Man loses income as Geylang businesses shut, fish soup stall owners got him to deliver food for them
To make ends meet, he used to deliver food to patrons at entertainment outlets in the Geylang district, earning just S$30 to S$50 a day.
Then, last Friday (March 27), all bars and entertainment venues such as pubs, night clubs and karaoke outlets had to close on the Government’s order, to arrest the spread of Covid-19 — and Mr Chia Meng Guai suddenly found himself out of work.
SINGAPORE — To make ends meet, he used to deliver food to patrons at entertainment outlets in the Geylang district, earning just S$30 to S$50 a day.
Then, last Friday (March 27), all bars and entertainment venues such as pubs, night clubs and karaoke outlets had to close on the Government’s order, to arrest the spread of Covid-19 — and Mr Chia Meng Guai suddenly found himself out of work with his only source of income for 19 years dried up.
When news of this reached the owners of Jun Yuan House of Fish, a hawker stall that Mr Chia frequents at the Old Airport Road Food Centre, they offered him a delivery job on Monday and advertised his services on the stall’s Facebook page.
More than 24 hours later, Singaporeans have chipped in to donate more than S$700 to Mr Chia, while others sponsored him meals from the hawker stall, which sells Teochew fish soup.
Ms Tsering Ng, 29, who runs the hawker stall with her brother and parents, told TODAY that she wanted to help Mr Chia because he would buy food from her stall and eat there every day, and she noticed last week that he looked distraught after losing his source of income.
She also decided to hire Mr Chia as a deliveryman because many of her regular customers have started working from home and were serving stay-home notices or quarantine orders.
On Monday, she made a post on her company’s Facebook page announcing that Mr Chia would be sending food by cycling to customers 1km away or nearer, with S$1 paid to him for each food item delivered.
She encouraged patrons to contact her via short message service (SMS) or WhatsApp to place their orders. Delivery requests soon came in, and Mr Chia earned S$20 on Monday after delivering food items to customers from 11am to 7pm.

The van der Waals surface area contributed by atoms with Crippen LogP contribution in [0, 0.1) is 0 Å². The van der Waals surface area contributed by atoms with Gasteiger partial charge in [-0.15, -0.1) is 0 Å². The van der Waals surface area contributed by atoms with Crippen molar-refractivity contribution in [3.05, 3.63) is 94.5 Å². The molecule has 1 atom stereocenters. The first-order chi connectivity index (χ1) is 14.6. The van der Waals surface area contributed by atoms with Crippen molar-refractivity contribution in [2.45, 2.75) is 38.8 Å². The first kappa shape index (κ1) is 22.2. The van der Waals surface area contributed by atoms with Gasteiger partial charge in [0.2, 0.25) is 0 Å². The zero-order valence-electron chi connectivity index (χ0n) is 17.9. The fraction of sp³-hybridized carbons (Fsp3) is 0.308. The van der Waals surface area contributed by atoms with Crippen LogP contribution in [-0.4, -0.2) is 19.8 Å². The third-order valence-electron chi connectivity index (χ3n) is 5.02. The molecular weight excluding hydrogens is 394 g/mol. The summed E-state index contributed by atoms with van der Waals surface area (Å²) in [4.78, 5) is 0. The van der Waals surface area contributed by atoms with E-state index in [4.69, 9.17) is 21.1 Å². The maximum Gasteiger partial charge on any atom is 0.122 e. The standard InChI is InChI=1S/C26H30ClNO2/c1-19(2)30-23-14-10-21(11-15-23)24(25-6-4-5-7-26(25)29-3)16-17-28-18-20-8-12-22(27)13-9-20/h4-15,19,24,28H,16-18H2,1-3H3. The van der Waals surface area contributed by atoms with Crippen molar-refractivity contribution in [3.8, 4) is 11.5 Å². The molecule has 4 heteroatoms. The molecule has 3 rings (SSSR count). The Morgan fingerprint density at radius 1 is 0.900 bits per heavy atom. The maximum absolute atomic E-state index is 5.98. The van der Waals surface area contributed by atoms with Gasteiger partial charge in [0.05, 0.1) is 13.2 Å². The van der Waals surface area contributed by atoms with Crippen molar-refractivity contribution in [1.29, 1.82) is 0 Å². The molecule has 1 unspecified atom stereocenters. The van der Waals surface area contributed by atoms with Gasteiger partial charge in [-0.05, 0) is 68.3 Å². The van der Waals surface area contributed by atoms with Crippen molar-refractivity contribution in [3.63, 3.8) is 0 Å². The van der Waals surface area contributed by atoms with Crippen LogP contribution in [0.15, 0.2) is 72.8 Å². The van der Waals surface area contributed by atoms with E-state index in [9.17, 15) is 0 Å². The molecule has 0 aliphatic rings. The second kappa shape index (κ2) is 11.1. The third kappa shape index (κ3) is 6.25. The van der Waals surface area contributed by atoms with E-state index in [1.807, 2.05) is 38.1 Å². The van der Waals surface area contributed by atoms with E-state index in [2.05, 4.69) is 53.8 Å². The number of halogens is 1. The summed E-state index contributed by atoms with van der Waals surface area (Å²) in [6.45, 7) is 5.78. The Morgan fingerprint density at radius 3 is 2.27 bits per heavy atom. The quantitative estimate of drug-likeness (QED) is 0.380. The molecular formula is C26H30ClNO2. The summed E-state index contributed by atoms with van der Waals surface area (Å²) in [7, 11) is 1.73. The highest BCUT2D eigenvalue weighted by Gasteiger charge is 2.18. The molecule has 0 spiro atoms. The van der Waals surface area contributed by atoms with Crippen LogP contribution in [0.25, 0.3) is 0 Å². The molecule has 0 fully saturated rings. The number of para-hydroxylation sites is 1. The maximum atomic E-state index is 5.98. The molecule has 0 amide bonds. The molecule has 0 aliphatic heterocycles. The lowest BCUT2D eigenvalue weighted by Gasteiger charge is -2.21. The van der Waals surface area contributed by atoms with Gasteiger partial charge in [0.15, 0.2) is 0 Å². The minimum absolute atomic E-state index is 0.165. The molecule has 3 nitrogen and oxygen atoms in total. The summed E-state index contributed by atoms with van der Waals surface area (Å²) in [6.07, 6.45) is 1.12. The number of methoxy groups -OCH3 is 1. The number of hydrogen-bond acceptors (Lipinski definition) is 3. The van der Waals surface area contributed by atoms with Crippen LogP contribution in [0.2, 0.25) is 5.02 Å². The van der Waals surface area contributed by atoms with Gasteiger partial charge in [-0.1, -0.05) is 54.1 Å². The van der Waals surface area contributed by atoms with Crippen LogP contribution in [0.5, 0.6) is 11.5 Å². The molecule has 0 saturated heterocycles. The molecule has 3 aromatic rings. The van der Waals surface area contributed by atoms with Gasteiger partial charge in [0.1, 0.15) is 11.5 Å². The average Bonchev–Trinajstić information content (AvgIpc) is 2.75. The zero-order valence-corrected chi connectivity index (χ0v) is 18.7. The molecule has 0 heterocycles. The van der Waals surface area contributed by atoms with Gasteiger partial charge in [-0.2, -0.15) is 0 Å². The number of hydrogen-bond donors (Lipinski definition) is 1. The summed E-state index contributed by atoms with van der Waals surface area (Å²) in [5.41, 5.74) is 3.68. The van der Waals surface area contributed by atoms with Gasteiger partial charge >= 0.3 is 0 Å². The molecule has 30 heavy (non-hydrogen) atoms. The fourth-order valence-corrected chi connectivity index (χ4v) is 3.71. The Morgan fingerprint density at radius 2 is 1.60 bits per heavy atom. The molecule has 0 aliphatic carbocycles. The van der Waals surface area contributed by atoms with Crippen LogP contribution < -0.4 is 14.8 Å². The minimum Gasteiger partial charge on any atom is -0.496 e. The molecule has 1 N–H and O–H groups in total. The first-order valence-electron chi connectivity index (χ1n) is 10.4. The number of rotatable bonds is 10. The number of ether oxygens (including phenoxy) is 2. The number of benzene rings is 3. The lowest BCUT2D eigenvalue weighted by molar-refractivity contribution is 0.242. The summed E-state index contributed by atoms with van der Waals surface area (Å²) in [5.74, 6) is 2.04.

On top of that, 14 patrons used online payment platforms to donate a total of S$700 to Mr Chia through Ms Ng.
Several also paid for meals from the fish soup stall to be given to him, and Ms Ng said that she would give Mr Chia a free meal for every S$2 paid to her from this group.
“I didn’t expect the response to be so good. It was overwhelming,” she said.
“After the post went viral, my phone couldn’t stop ringing,” she told TODAY.
She initially planned to connect Mr Chia with other stall owners at the food centre to run deliveries for them as well, but she is now concerned that he would be unable to manage the increased workload.
The stall received so many orders on Tuesday that Ms Ng’s younger brother, Mr Ng Bing Jun, 27, who usually runs their other outlet at Wisma Atria mall, came by to help cope with the demand. The Ng family runs a third outlet at Pasir Ris Central Hawker Centre.
Mr Ng told TODAY that he was supportive of his sister’s decision to help Mr Chia, and that he was glad to see the positive response from customers.
Mr Chia, who lives with his retired wife in a flat along Old Airport Road and has no children, told TODAY that he was grateful for the stall owners’ support.
He has always been using his bicycle as his mode of transport and although he can sometimes take up to one hour to cycle to delivery locations and return to the stall, he said that the job does not tire him, and that he was happy and willing to continue doing this for customers.
“If I did not have (the stall owners’) help, I would have no work. I only have a bit of money left for my wife and I,” he said in Mandarin.